Updated Sep 23, 2020 - Politics & Policy

Louisville declares state of emergency as Breonna Taylor decision looms

A demonstrator holds up a sign of Breonna Taylor while chanting during a protest (Photo by Brandon Bell/Getty Images)

A demonstrator holds up a sign of Breonna Taylor during a protest in Louisville, Kentucky. Photo: Brandon Bell/Getty Images

Louisville Mayor Greg Fischer declared a state of emergency Tuesday "due to the potential for civil unrest" ahead of Kentucky Attorney General Daniel Cameron's expected announcement on the Breonna Taylor case.

Of note: Louisville has witnessed more than 115 days of protests over the police killing of Taylor, an unarmed Black woman, with calls for all the officers involved to be charged.

"Our goal is ensuring space and opportunity for potential protesters to gather and express their First Amendment rights after the announcement. At the same time, we are preparing for any eventuality to keep everyone safe. ... we do not know when the announcement will come, but we must prepare for it."
Statement by Fischer

What's happening: Cameron is expected to announce a decision on charges as early as this week. The Louisville police chief declared a state of emergency for the department on Monday.

  • "The public may also see barriers being staged around downtown, which is another part of our preparations," Louisville Metro Police Department (LMPD) spokesperson Lamont Washington said in a statement to the Courier Journal announcing that department was cancelling all pending vacation request and days off. "It is important to note that the AG has said there is no timetable for the announcement."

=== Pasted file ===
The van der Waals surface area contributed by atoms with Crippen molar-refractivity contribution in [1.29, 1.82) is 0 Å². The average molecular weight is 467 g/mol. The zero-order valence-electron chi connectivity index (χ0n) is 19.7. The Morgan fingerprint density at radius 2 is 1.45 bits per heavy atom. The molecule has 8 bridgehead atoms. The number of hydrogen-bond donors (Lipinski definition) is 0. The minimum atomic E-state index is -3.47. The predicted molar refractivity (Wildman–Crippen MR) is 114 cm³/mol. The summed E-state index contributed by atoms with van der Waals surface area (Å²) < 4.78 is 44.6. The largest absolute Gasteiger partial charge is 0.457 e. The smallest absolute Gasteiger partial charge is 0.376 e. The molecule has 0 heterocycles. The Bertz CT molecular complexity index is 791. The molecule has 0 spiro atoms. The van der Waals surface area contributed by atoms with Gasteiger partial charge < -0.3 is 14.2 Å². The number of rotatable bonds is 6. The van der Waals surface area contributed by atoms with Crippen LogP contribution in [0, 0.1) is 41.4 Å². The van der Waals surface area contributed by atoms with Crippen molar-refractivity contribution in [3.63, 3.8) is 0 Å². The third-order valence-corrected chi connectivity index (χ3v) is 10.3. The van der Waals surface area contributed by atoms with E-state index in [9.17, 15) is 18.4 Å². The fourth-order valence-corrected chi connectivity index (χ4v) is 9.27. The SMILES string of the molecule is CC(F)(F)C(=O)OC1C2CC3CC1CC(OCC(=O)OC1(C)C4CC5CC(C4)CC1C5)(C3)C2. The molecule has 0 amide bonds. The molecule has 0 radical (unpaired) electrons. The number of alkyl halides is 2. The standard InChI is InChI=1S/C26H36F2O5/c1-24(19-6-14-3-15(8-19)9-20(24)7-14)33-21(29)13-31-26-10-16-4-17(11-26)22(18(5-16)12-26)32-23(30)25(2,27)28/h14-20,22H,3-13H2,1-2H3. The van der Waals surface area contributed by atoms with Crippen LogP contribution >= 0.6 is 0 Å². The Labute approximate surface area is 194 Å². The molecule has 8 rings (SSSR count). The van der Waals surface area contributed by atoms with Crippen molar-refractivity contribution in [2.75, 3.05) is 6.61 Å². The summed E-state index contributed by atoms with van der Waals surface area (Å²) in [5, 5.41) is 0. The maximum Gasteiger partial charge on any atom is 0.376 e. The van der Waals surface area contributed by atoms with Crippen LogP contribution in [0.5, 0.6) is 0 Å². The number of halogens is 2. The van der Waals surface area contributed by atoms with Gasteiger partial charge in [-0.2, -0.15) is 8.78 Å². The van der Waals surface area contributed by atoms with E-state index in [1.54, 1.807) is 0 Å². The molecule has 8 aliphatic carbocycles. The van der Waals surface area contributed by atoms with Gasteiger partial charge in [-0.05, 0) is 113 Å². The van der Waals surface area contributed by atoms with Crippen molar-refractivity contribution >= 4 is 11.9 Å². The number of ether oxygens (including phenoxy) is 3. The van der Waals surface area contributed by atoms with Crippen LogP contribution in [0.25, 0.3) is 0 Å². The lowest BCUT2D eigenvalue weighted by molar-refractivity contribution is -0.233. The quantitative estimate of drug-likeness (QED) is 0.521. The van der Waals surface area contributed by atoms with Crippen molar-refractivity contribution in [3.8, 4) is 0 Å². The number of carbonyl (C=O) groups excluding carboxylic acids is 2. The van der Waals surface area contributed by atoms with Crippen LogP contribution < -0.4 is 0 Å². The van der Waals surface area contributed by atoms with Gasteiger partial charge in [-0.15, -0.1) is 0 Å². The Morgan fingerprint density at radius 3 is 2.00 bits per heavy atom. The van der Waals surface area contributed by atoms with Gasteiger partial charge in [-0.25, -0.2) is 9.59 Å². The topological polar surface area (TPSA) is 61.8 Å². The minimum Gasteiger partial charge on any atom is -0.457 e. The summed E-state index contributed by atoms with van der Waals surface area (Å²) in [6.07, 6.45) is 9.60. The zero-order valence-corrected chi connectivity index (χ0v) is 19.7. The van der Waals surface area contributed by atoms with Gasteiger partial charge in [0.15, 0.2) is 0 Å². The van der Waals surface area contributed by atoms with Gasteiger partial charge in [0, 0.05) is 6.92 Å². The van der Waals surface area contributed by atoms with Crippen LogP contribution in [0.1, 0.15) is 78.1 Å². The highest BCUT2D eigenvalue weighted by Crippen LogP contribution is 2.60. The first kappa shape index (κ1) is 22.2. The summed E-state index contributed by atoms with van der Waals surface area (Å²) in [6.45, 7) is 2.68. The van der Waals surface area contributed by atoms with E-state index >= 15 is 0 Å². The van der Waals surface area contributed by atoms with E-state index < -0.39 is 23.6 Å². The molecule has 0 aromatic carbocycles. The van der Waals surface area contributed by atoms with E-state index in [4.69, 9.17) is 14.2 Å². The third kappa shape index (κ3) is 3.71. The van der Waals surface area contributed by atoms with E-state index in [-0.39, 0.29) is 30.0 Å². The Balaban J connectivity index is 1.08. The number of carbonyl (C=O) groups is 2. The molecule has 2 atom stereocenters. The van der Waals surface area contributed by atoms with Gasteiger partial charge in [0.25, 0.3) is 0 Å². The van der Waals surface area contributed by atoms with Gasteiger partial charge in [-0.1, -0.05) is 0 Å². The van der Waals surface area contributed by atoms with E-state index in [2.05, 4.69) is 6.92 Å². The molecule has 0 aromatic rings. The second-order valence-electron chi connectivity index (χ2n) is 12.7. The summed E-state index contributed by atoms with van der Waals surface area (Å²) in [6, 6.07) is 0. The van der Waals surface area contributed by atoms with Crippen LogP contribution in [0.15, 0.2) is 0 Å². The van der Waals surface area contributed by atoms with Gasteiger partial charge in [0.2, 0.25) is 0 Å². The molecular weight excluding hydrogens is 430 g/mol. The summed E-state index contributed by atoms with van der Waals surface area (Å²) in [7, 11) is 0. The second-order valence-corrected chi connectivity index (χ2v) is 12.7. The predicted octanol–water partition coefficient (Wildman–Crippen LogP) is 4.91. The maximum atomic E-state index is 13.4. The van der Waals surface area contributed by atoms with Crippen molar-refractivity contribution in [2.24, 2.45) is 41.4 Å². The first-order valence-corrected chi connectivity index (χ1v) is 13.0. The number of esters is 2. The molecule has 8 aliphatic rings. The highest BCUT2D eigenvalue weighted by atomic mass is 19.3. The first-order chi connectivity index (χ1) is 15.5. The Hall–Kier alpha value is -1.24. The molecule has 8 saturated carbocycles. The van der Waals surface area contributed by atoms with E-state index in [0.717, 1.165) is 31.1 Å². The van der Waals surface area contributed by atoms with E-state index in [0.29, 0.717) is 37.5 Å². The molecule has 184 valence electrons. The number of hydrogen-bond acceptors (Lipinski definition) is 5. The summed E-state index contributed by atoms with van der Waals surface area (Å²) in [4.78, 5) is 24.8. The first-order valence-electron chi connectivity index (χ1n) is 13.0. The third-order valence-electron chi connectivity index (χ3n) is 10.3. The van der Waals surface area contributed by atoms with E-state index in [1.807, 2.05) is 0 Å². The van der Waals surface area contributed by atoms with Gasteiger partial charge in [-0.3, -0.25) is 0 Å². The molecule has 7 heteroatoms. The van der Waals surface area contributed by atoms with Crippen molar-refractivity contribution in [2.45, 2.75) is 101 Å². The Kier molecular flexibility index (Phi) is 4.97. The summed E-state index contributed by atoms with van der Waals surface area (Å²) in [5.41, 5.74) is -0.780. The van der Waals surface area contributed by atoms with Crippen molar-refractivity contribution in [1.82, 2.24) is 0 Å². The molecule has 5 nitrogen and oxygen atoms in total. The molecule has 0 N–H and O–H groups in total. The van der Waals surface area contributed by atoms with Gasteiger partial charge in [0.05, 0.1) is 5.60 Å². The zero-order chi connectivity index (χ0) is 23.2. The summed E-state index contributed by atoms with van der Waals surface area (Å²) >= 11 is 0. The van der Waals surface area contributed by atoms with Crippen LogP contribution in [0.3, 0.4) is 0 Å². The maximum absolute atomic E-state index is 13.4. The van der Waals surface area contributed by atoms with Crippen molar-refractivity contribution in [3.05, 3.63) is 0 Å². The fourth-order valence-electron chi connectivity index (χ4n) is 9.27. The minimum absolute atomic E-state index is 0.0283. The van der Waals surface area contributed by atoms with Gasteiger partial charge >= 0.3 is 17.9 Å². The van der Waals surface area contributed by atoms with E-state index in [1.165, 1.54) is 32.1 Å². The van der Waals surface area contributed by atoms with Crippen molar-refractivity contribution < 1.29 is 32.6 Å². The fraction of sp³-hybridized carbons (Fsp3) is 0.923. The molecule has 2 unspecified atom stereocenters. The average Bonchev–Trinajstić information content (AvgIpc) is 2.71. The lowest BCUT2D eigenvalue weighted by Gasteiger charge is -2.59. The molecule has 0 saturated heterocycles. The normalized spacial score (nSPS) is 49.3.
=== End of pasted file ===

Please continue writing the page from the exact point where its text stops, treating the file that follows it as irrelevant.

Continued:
• Two federal buildings, including the federal courthouse, in downtown Louisville have also been closed and boarded up in preparation of an announcement, local media reported.

The big picture: Taylor was shot dead by police on March 13 when LMPD officers conducting a narcotics investigation barged into the 26-year-old's home in plain-clothes to serve a "no-knock" warrant.

  • Police exchanged fire with Taylor's boyfriend, who said he fired believing the home was being broken into.
  • Protests over Taylor's death erupted in Louisville in May following the police killing of George Floyd in Minnesota.
  • The Louisville Metro Council has since banned no-knock warrants.
  • Last week, Louisville announced a $12 million settlement package with Taylor's family. The settlement also includes a series of police reforms. Taylor's family has continued to call for the officers involved in her death to be charged.

Go deeper: What you need to know about the Breonna Taylor shooting

Editor's note: This article has been updated with Fischer's announcement on the state of emergency.

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